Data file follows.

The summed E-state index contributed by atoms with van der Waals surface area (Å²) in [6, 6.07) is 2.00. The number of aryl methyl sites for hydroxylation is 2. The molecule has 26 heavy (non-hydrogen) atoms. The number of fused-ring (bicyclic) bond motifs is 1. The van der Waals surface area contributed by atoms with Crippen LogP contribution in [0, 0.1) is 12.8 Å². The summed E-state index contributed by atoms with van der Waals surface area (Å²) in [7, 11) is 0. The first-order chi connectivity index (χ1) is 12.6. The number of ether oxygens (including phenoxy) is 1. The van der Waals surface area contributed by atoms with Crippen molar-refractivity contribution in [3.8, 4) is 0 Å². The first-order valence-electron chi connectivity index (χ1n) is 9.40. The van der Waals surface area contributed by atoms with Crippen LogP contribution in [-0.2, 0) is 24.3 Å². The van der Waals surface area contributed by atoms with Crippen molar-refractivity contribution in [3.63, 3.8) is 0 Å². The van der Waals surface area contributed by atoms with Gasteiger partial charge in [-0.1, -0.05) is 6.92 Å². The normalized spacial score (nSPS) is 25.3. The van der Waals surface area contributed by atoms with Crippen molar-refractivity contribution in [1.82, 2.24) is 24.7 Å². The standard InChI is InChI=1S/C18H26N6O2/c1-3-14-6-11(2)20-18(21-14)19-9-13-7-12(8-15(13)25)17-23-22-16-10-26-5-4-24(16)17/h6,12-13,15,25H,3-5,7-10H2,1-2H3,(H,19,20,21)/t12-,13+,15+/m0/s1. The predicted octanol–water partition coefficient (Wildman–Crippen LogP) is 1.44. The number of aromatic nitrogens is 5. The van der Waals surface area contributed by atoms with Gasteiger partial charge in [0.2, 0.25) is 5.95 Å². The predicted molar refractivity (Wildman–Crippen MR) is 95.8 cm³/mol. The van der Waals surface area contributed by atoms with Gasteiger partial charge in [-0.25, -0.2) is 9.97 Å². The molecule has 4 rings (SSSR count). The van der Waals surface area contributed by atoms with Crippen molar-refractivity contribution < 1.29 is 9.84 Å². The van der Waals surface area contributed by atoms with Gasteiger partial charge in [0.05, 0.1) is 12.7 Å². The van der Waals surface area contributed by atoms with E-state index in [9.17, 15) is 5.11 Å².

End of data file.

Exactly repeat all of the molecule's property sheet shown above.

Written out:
The summed E-state index contributed by atoms with van der Waals surface area (Å²) in [6, 6.07) is 2.00. The number of aryl methyl sites for hydroxylation is 2. The molecule has 26 heavy (non-hydrogen) atoms. The number of fused-ring (bicyclic) bond motifs is 1. The van der Waals surface area contributed by atoms with Crippen LogP contribution in [0, 0.1) is 12.8 Å². The summed E-state index contributed by atoms with van der Waals surface area (Å²) in [7, 11) is 0. The first-order chi connectivity index (χ1) is 12.6. The number of ether oxygens (including phenoxy) is 1. The van der Waals surface area contributed by atoms with Crippen molar-refractivity contribution in [3.8, 4) is 0 Å². The first-order valence-electron chi connectivity index (χ1n) is 9.40. The van der Waals surface area contributed by atoms with Crippen LogP contribution in [-0.2, 0) is 24.3 Å². The van der Waals surface area contributed by atoms with Crippen molar-refractivity contribution in [3.63, 3.8) is 0 Å². The van der Waals surface area contributed by atoms with Gasteiger partial charge in [-0.1, -0.05) is 6.92 Å². The normalized spacial score (nSPS) is 25.3. The van der Waals surface area contributed by atoms with Crippen molar-refractivity contribution in [1.82, 2.24) is 24.7 Å². The standard InChI is InChI=1S/C18H26N6O2/c1-3-14-6-11(2)20-18(21-14)19-9-13-7-12(8-15(13)25)17-23-22-16-10-26-5-4-24(16)17/h6,12-13,15,25H,3-5,7-10H2,1-2H3,(H,19,20,21)/t12-,13+,15+/m0/s1. The predicted octanol–water partition coefficient (Wildman–Crippen LogP) is 1.44. The number of aromatic nitrogens is 5. The van der Waals surface area contributed by atoms with Gasteiger partial charge in [0.2, 0.25) is 5.95 Å². The predicted molar refractivity (Wildman–Crippen MR) is 95.8 cm³/mol. The van der Waals surface area contributed by atoms with Gasteiger partial charge in [-0.25, -0.2) is 9.97 Å². The molecule has 4 rings (SSSR count). The van der Waals surface area contributed by atoms with Crippen molar-refractivity contribution < 1.29 is 9.84 Å². The van der Waals surface area contributed by atoms with Gasteiger partial charge in [0.05, 0.1) is 12.7 Å². The van der Waals surface area contributed by atoms with E-state index in [9.17, 15) is 5.11 Å².